New study suggests healthiest BMI is ‘overweight’

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NEW YORK — Dieters worried about how high their body mass index numbers are shouldn't worry just yet, according to a new study.

It claims that people classified with an overweight BMI are more likely to live longer than those in the healthy or underweight categories.

That seemingly too good to be true study was conducted by Copenhagen University Hospital on more than 100,000 people spanning four decades.

It's not saying that overweight people who don't exercise and only eat fatty food are healthy, rather it draws a point that the definition of "overweight" by BMI scale standards need to be corrected.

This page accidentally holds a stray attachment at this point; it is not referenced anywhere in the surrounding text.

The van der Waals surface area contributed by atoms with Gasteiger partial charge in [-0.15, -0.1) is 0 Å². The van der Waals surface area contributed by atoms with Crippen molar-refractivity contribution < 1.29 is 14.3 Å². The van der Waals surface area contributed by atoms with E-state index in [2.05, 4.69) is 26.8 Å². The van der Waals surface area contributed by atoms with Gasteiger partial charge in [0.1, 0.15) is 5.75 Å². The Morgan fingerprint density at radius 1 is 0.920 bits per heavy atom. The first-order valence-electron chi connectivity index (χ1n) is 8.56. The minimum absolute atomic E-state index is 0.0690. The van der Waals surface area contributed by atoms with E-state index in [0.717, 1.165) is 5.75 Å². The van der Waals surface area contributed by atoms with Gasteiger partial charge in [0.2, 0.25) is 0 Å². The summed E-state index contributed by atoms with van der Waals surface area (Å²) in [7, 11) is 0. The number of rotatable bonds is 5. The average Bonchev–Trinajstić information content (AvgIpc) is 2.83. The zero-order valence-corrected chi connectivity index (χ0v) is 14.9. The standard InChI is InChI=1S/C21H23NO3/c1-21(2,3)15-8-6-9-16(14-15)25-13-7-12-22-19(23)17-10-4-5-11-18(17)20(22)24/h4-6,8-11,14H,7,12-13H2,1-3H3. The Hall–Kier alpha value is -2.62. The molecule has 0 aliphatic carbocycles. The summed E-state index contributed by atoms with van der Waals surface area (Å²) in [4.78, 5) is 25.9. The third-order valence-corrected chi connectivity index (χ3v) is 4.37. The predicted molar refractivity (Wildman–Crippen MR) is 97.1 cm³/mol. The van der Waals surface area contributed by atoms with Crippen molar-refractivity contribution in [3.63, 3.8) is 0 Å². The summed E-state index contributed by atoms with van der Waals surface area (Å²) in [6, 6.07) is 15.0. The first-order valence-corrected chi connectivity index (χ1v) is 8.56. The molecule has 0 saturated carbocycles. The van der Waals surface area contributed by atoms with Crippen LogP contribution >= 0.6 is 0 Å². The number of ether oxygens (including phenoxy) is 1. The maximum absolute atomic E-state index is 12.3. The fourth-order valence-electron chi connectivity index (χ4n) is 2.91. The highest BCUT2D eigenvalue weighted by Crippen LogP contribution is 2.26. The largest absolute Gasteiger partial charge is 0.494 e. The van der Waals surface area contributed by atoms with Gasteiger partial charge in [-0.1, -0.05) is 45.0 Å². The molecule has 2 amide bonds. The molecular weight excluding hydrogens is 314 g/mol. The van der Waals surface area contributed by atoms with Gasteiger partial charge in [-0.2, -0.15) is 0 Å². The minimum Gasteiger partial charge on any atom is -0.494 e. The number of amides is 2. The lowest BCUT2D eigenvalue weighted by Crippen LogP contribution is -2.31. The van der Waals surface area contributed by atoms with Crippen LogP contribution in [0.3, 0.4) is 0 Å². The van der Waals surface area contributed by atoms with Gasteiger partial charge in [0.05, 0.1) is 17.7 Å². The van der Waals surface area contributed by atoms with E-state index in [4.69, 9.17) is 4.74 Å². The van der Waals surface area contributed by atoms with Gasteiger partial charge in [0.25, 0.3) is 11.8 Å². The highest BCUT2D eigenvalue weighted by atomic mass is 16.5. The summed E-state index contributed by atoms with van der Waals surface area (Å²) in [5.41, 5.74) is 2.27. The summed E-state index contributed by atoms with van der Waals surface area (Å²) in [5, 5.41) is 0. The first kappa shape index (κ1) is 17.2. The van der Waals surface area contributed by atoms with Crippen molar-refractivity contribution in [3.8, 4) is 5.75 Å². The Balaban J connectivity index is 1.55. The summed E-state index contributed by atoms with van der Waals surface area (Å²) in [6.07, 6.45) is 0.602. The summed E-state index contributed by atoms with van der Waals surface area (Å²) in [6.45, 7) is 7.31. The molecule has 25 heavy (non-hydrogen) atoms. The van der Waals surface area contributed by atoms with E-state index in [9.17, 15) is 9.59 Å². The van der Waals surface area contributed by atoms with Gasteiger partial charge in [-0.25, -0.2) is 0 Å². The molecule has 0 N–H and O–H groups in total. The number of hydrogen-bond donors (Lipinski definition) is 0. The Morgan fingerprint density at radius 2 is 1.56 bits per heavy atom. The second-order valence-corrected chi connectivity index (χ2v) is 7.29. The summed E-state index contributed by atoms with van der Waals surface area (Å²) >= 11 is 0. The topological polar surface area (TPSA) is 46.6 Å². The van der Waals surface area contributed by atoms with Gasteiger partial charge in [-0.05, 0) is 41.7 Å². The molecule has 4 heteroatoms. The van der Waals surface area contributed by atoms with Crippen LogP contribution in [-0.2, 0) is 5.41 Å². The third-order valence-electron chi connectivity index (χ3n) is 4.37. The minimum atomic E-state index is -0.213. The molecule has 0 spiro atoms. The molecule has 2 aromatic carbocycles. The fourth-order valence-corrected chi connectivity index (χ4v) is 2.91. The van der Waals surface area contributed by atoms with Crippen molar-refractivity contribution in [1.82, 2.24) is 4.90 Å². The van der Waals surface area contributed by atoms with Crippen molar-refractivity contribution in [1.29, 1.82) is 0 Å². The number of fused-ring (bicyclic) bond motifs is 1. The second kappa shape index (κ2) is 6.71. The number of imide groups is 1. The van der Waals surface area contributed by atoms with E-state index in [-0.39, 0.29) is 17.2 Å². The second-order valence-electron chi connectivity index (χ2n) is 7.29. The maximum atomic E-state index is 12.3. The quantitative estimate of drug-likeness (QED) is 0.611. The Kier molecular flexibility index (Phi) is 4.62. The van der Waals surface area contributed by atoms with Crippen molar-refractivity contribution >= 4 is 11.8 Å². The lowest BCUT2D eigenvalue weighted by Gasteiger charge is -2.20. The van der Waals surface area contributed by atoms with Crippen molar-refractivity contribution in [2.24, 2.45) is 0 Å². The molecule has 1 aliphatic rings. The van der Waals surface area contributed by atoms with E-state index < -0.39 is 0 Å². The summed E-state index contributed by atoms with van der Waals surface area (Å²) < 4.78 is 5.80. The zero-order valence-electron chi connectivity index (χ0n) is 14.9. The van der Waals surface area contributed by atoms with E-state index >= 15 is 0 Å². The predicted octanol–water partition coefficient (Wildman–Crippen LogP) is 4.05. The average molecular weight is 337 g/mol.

By current definition people with a BMI between 25 and 29.9 are considered overweight, while someone with a BMI of 30 falls in the obese category.

But according to the new study, the BMI that carried that lowest risk of death went up from 23.7 in 1976 to 27 in 2013.

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